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The Fly Ball

The Fly Ball
The Fly Ball

Turn a streamer into a suspending “twitch bait” with lots of hang time.

One of the pleasures of fly tying is using your imagination to think of new ideas. While fly shops and catalogs are the source for traditional tying materials, craft stores are a place where a little imagination can go a long way.

While browsing through a craft store I noticed some wooden beads on the shelf. They come in many sizes and are typically used for making necklaces. I, however, envisioned a perfectly shaped fly head that could be adapted to numerous streamers. But how could I attach it to a hook?

The hole looked big enough to slip over the eye but too large to stay in place on the shank. I discovered that twisting the bead over a narrow strip of sheet foam proved to be simple and effective.

Both wood and foam are naturally buoyant, and while these wooden beads are too small to float the standard saltwater fly hook, I discovered that they slow the sink rate dramatically. The beads come in a variety of diameters and when matched to the proper hook the result is always the same. After some experimenting, I've come up with a good match of bead diameters and hook sizes. For No. 1 hooks, use 8mm beads. For 1/0 hooks, 10mm; 2/0 hooks, 12mm; 3/0 hooks, 14mm.

The beads I found in craft stores were unpainted, though I later found many sources of painted wooden beads over the Internet by searching under “wooden beads.” Otherwise, I would suggest stringing a number of them on a piece of fishing line, attaching a sinker at the terminal end and hanging the whole works on a low tree branch in the yard and spray painting them any color you wish. Perhaps a primer would help make the paint coat adhere better.

A Fly Ball streamer can be retrieved in a number of ways. Short, sharp strips result in an erratic side-to-side action similar to that of suspending jerkbaits. Long, steady strips result in a more straight-forward swim while short strips in rapid succession with an elevated rodtip produce a straight-forward, up- and-down motion. While retrieving, I like to pause between strips, allowing the materials in the tail and body to breathe and pulsate.

MATERIALS

Hook—No. 1–3/0 Mustad 34007 or similarThread—Flat-waxed nylon (white or gray)Tail—6 to 8 saddle hackles

Flash—Pearl Krystal Flash or similar

Wing—Bucktail, peacock herl

Collar—Medium-size red chenille, 2 gray/grizzly saddle hackles

Head—Wooden bead, sheet foam (for the head core), 5-minute epoxy

Eyes—Flat doll eyes of desired color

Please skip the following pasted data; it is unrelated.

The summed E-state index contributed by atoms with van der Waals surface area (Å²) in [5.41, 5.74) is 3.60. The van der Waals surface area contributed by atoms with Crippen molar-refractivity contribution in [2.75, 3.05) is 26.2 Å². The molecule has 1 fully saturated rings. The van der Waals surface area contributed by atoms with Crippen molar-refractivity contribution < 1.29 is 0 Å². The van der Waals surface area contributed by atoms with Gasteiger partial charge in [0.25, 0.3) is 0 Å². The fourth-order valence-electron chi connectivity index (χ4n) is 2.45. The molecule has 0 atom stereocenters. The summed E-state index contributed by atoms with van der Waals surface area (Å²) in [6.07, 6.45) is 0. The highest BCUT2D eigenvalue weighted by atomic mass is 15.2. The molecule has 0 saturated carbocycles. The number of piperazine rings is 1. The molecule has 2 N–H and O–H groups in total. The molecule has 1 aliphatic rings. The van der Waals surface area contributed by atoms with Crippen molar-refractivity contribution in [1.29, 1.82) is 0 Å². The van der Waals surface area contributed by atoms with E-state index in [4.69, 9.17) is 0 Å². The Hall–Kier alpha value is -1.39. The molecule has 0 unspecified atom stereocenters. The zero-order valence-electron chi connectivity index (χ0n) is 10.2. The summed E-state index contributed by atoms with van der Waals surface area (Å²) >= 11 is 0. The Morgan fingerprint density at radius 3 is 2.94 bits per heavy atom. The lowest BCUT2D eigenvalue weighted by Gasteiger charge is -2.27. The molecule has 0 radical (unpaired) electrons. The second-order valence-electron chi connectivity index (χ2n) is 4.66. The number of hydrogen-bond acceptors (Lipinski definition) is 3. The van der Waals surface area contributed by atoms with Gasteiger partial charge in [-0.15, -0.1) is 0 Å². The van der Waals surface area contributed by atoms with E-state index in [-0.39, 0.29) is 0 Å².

TYING SEQUENCE

(Epoxy is an ingredient of the Fly Ball streamer, so I prefer attaching a batch of heads to hooks at a time, then tying the rest of the fly as I need them.)















Step 1—Cut a strip of thin sheet foam about twice the length of the hook shank and slightly wider than the bead hole. Cut a small slit in the middle of the foam and slip it over the hookeye. With hook held firmly in vise, slip the bead onto the hook shank. While holding the foam tightly against the shank with thumb and index finger, screw the bead over the foam. You will find that as the foam enters the bead it begins to twist around the hook shank, basically becoming a screw. Once the foam exits the bead, trim excess and slide into position at front of hook. Once the bead is in place, push the foam slightly farther inside the bead (front and back) with a bodkin. This allows more contact between hook and epoxy, creating a stronger bond. Attach decal eyes and coat head with 5-minute epoxy. I find a fly drying wheel essential, allowing me to make a whole “season's worth” of heads in one tying session.

The following fly is a Deceiver-style tie. Without a doubt, you can add wooden beads to just about any established baitfish pattern you wish, in order to get a unique action, and the slow sink rate that otherwise would be impossible.

Step 2—Attach thread at base of head and wind to the hook bend. Tie in 6 to 8 white strung saddle hackles. Follow with two grizzly hackles, one per side. Top off with 6 to 8 strands of Krystal Flash, whip finish and cement.

Step 3—Rotate hook in vise and tie in a clump of white bucktail for the belly. Return fly to upright position and tie in a clump of green/chartreuse bucktail for the back. Top off with 8 to 10 peacock herls, whip finish and cement.

Step 4—Form a collar by tying in red chenille at base of bucktail, wrapping twice around the hook shank. Tie it down, trim excess, whip finish and cement. Tie in two long, gray/grizzly saddle hackles of medium width and palmer tightly to base of bead. Tie down, trim excess, whip finish and cement. FS

Originally Published Florida Sportsman Jan. 2005

By Mike Hellyer

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